The central role of end-to-end encryption in modern self-defense

Meanwhile, anti-encryption initiatives in the US, including proposed legislation such as the Earn It Act, continue to enforce legislation against technological safeguards. Pfefferkorn is clear about the divide. “You really can’t be pro-choice and anti-encryption at this point,” she said.

The researchers point out that encryption is often thought of in the context of enabling free speech, but it can also be viewed through a self-defense lens.

“Effective, uncensorable, secret communications are certainly more valuable to counterintelligence movements than small arms,” ​​says computer security consultant Ryan Lackey. “If you have magic, secure telepathy between everyone in your organization, and some of your allies are in opposition in a civil war or resistance scenario, you don’t need a single gun to win.”

Lackey points out that there are parallels between encryption and firearms, as enshrined in the Second Amendment. others explored At that time. However, the crucial point is the connection to the right of self-defense, which the Supreme Court is a Second Amendment absolutist. Illustrate Repeatedly The “central part” of the Act.

Beyond end-to-end encryption’s ability to protect people from their government, police, and prosecutors, it also protects them from other people who wish to do harm, whether criminal hackers or violent extremists. Equating encryption with a weapon misunderstands its function—it’s much more shield than sword—and these safeguards remain the most powerful means by which people everywhere protect their digital privacy. A clear parallel can be drawn to the enthusiasm of gun advocates to embrace their right to bear arms.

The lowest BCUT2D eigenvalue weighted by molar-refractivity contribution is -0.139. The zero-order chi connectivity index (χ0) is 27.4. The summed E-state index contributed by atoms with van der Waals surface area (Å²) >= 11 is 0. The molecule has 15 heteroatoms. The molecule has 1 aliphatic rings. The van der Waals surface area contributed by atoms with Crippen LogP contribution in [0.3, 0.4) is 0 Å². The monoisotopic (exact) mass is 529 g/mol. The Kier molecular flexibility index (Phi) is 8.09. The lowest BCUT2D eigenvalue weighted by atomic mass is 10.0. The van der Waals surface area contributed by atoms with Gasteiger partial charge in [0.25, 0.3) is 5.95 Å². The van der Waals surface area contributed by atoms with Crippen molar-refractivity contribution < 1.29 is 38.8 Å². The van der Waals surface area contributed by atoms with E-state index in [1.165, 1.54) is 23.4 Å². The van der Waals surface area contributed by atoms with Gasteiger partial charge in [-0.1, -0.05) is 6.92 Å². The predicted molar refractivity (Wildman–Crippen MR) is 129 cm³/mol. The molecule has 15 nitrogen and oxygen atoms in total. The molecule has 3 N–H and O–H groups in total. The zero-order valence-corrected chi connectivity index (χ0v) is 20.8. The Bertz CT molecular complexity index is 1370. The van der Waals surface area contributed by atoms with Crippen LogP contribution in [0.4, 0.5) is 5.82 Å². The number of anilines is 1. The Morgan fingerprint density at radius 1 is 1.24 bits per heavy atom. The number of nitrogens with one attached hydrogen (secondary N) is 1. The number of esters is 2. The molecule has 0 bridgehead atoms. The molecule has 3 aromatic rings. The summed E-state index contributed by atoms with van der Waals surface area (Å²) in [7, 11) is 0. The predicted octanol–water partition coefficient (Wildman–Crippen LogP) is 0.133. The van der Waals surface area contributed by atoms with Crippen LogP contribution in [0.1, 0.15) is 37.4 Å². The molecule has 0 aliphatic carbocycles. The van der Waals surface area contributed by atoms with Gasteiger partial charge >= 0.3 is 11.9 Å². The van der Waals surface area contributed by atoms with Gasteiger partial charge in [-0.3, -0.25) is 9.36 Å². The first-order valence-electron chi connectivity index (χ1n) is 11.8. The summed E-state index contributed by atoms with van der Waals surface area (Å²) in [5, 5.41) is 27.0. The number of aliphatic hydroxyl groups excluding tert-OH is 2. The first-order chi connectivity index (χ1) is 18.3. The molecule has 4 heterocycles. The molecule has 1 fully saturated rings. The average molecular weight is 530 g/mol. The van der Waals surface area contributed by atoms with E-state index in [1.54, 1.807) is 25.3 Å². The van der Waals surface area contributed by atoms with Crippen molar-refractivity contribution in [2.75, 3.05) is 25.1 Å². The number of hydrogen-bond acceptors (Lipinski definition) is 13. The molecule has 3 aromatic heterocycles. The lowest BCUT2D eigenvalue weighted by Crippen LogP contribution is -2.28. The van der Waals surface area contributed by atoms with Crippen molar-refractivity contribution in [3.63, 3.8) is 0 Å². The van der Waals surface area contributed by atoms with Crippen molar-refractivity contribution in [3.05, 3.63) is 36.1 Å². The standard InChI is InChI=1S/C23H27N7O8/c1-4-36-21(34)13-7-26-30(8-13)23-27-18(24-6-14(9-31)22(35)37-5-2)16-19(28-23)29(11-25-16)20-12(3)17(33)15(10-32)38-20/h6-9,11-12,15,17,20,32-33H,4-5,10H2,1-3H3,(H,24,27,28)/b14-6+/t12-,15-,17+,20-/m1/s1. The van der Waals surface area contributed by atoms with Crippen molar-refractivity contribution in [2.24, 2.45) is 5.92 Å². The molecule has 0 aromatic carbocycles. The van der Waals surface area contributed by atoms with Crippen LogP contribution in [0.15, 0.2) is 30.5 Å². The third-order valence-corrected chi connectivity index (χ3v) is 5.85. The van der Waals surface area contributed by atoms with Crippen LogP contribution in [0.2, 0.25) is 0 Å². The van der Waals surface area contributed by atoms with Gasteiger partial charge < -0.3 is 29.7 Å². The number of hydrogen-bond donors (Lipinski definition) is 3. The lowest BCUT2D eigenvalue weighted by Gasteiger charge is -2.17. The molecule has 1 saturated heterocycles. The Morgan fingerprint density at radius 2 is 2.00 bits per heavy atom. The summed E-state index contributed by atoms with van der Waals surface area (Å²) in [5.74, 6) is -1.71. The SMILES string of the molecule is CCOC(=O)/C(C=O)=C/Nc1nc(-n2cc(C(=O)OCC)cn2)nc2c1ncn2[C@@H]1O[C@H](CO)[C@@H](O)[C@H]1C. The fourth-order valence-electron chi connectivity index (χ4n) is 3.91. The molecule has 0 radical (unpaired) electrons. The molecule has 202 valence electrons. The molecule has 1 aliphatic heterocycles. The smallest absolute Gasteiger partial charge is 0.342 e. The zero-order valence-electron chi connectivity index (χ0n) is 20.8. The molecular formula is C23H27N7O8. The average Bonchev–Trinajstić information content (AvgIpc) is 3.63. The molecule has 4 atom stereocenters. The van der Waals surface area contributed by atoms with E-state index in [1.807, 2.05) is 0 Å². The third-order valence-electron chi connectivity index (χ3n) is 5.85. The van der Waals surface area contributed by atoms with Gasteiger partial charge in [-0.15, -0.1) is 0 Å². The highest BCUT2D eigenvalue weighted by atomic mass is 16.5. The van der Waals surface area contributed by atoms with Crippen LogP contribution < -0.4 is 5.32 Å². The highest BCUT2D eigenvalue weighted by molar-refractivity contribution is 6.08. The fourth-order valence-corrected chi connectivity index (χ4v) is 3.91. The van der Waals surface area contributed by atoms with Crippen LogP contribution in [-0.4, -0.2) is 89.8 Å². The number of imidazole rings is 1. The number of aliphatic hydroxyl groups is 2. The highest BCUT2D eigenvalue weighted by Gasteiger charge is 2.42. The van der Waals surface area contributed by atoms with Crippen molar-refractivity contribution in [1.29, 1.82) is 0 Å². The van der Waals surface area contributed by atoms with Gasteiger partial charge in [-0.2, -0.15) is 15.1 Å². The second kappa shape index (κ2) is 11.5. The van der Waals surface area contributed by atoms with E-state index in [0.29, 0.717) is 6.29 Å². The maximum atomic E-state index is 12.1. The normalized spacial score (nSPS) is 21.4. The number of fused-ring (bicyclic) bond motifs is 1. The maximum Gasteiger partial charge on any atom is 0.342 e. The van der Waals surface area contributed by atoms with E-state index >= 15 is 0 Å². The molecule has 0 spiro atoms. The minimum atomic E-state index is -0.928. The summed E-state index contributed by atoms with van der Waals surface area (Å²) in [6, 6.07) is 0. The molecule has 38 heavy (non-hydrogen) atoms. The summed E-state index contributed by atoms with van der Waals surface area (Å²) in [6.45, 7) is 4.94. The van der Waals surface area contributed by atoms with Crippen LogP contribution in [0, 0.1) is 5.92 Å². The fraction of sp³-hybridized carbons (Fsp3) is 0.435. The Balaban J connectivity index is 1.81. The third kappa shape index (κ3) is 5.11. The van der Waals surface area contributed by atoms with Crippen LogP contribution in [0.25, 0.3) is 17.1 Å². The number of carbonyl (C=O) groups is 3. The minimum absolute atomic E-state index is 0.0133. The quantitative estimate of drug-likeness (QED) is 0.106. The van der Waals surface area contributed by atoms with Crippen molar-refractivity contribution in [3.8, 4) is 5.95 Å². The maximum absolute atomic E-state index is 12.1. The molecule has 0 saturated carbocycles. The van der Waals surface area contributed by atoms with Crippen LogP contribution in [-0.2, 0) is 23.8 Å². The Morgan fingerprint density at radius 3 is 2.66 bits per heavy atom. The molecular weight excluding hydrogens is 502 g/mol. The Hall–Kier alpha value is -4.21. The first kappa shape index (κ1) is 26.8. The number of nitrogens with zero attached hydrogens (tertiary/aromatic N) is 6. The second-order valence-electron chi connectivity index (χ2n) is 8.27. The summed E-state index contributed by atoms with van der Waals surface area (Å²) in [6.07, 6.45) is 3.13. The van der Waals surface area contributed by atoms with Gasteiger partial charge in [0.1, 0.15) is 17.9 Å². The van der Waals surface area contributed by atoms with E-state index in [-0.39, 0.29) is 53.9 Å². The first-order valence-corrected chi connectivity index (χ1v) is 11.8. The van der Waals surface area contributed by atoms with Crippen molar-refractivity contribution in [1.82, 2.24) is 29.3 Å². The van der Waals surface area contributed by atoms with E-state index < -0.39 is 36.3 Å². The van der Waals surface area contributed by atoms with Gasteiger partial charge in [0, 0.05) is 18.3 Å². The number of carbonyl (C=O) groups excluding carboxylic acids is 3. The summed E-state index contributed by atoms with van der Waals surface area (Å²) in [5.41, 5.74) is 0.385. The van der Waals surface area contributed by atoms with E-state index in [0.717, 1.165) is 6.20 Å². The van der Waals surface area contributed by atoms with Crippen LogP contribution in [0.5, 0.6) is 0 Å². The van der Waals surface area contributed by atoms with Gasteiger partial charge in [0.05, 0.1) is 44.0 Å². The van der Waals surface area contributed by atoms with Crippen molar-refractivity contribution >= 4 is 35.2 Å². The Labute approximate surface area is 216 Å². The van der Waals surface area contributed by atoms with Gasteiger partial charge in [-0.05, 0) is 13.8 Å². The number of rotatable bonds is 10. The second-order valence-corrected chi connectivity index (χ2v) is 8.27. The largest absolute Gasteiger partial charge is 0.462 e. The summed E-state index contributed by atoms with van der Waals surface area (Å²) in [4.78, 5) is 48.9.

Stanford’s Pfefferkorn suggests that this is logical and necessary for abortion providers, patients, or anyone with a pro-choice to adopt and protect encryption in general, but especially in the face of manipulation. Roe v. use At this moment, she adds, as the Supreme Court simultaneously reverses decades of established precedent on a variety of issues, the most important generalizable takeaway is the benefits of access to end-to-end encryption and the need to protect that access. .

“Laws can change. Social norms can change. A completely innocuous conversation you had yesterday can haunt you years from now,” says Johns Hopkins cryptographer Matthew Green.” “That’s why we never write down every conversation we have. Encryption is a way to provide the same basic protections to digital communications as PBX.

Twenty-six states have criminalized abortion, do so, or are likely to do so. How those laws are enforced is unknown. Millions of people who had nothing to hide before the Supreme Court’s June 24 decision now face potential targeting, surveillance, and jail time over their reproductive health. And their self-defense requires comprehensive encryption. As Signal’s Marlinspike said during a panel discussion at the 2016 RSA Security Conference in San Francisco, “I think it’s really hard to enforce the law … I think it’s really possible to break the law.”

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